It was a bit of a baptism by fire, but the logistical difficulties were nothing compared to negotiating this photo app that I’d been so fervently opposed to up to that point. The thrill of posting a photo to the hundreds of thousands of followers of the TIME feed definitely played a hand in getting me hooked.

An image Quilty submitted to TIME’s Instagram feed in the aftermath of Hurricane Sandy. Oct. 30, 2012.

LightBox: Which of your posts has inspired the most audience feedback and engagement? Why do you think that photo got people’s attention, and do you agree with it?

AQ: The most feedback I’ve had was for an image of a baby girl wrapped in a golden space blanket lying on a hospital bed in Helmand Province in southern Afghanistan. She’d suffered severe burns after an accident with an oil heater at home. It was this particular post which really emphasized the potential of Instagram for me. For one thing, I was quite overwhelmed and heartened to see how much the image affected people. They wanted to know more about the little girl. Did she survive? Could they send gifts? It was definitely one of the more positive moments I can remember of my time as a photographer. At the time I left the hospital the next day, the little girl was expected to make a full recovery.
 Conversely, as well as the wonderful reactions of most, when I post something confrontational like that, I’ll also notice that a number of people will unfollow me.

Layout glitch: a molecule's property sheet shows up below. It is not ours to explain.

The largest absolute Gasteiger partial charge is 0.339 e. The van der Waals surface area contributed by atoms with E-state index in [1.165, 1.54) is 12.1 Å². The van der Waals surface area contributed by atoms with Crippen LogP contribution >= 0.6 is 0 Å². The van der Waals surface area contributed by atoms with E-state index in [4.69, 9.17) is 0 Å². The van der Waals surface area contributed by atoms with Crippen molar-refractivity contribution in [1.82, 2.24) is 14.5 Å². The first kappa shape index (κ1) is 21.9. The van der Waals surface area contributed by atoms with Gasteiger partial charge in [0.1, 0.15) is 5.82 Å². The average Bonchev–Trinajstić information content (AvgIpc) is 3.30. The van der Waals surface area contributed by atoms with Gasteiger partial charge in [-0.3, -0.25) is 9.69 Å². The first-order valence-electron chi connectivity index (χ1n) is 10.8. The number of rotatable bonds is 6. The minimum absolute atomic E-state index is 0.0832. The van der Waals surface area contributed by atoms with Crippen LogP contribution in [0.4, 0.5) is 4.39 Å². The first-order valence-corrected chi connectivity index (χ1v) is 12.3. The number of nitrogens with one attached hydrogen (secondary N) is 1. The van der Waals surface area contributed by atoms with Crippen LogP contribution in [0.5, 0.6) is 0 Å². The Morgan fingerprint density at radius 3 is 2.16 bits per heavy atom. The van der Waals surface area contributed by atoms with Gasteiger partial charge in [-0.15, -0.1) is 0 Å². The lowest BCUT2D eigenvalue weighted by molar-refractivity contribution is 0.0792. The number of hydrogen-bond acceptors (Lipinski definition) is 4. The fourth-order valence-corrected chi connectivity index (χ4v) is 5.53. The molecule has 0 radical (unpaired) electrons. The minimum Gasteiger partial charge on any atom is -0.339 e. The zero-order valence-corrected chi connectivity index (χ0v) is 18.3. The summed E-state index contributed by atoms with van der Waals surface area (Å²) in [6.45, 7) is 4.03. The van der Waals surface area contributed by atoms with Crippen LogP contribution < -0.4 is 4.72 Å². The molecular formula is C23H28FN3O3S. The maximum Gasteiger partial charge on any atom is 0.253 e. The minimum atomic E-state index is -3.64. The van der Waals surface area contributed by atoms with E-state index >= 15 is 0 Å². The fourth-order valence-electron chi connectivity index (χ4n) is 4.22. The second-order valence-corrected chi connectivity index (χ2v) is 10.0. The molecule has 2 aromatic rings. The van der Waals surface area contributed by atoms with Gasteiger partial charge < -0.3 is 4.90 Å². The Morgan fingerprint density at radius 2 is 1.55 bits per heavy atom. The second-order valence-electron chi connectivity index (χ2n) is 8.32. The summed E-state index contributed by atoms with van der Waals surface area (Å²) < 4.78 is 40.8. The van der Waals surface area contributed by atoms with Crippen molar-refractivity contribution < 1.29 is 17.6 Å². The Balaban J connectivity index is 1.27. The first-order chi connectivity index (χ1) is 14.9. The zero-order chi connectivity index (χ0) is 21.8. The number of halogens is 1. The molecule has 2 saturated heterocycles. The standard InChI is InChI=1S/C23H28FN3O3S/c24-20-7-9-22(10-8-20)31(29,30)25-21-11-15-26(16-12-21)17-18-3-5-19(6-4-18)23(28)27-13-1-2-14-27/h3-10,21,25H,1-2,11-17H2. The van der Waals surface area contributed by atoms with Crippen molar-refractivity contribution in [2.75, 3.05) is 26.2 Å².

This is unfortunate and probably indicative of the times in which we live, where many prefer to bury their heads in the sand and not have their day interrupted by something that’s unpleasant, by something real.

LightBoxWhen did you hit your stride with Instagram? Was there a moment where you crossed a threshold, and your perspective on the platform changed?

AQ: I think the biggest threshold for me was simply joining Instagram. I really embraced Instagram when I realized that people actually respond to photographs that are not self-indulgent or self-aggrandizing.

LightBox: Do you envision Instagram ever losing its appeal, and if so how would you replace it?

AQ: I’m sure something will eventually usurp Instagram. Photography itself is the constant for me. Its principles have barely changed since the camera obscura was theorized more than 2,000 years ago. However, at the rate technology evolves these days, a bigger (or smaller, as the case may be) and better means of delivering images will come along soon enough. That’s for the next Zuckerberg to think about. At the end of the day, I’m a photographer, and as important as distribution is, for me what will always remain will be the simple act of seeing something and making it into a photograph.


Andrew Quilty is a documentary photographer and member of the Oculi photo collective

Krystal Grow is a writer for TIME LightBox


See more from TIME’s #LightBoxFF series here